“Come to me, all you who are weary and burdened, and I will give you rest.” (Matthew 11:28, NIV84)
Have you ever seen Maslow’s Hierarchy of Needs chart? It is a visual representation of what Abraham Maslow described as “human motivation.” It describes the things in life that drive us. At the bottom are the most basic needs like food, water, shelter, safety. But once we get past the two bottom layers of survival basics, our needs become psychological and self-fulfilling.
In other words, it is a colorful depiction of sin: the continuous desire to meet our own, selfish needs…to find out who we are…to discover if we matter. The latter is a question asked by every human who has ever contemplated a starry sky at night: “When I consider your heavens, the work of your fingers, the moon and the stars, which you have set in place, what is man that you are mindful of him, the son of man that you care for him?” (Psalm 8:3–4, NIV84)
Who am I? Do I matter? Why am I here?
Climbing Maslow’s pyramid is a wearisome journey. I think, in a sense, that was what Jesus was talking about when he promised us “rest.” When we come to him, we can begin really living. We can live for something bigger than ourselves. We can live for the betterment of others. We can strive for great, eternal things rather than “self-actualization.”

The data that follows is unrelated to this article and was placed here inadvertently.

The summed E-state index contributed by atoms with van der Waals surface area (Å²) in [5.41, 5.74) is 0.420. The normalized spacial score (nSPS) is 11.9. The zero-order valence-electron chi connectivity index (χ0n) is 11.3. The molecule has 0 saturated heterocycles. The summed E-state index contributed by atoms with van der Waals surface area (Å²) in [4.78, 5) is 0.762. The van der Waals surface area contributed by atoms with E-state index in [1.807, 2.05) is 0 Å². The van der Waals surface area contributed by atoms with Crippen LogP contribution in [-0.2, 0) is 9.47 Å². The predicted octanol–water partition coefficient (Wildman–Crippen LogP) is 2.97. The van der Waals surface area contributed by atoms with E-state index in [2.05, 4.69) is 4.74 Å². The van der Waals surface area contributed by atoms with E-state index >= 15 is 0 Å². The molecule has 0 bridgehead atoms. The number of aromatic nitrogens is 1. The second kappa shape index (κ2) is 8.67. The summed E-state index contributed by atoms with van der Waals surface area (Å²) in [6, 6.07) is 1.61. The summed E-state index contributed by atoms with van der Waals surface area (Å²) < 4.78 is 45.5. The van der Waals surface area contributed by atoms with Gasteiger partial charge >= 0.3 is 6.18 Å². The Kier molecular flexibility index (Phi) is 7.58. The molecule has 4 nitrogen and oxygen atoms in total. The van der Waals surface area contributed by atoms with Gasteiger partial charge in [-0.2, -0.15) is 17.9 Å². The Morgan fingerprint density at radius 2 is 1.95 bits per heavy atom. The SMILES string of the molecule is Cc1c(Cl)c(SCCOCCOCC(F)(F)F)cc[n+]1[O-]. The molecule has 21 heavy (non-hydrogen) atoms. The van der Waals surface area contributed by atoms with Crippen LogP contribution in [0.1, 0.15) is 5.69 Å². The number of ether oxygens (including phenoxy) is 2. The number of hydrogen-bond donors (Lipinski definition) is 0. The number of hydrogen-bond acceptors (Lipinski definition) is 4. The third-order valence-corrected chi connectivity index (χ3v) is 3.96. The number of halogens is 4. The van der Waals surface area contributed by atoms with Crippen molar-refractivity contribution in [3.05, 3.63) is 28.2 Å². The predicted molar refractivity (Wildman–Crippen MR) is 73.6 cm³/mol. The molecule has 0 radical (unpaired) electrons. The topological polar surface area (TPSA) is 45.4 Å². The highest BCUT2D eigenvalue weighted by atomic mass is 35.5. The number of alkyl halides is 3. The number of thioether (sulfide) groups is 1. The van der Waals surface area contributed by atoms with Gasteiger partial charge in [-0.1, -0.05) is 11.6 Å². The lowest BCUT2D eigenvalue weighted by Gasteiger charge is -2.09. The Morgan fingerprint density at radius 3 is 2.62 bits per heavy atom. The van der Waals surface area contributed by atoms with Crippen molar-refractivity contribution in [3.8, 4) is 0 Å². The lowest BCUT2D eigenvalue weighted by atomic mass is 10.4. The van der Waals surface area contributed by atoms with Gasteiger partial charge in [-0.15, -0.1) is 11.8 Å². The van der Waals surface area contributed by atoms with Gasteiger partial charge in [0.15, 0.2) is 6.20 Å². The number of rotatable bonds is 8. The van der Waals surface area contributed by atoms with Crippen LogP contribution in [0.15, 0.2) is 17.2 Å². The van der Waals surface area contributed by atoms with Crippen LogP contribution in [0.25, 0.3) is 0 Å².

One of my favorite Christmas songs says: “Long lay the world in sin and error pining, ‘til He appeared and the soul felt it’s worth. A thrill of hope, the weary world rejoices…”
The Savior has come! Come to save the world from sin…come to save me from myself… and give me rest in him! ““Are you tired? Worn out? Burned out on religion? Come to me. Get away with me and you’ll recover your life. I’ll show you how to take a real rest. Walk with me and work with me—watch how I do it. Learn the unforced rhythms of grace. I won’t lay anything heavy or ill-fitting on you.” (Matthew 11:28–29, The Message)
Join us Sunday as we talk about the unforced rhythms of God’s grace in our Christmas sermon series, “A Weary World Rejoices.”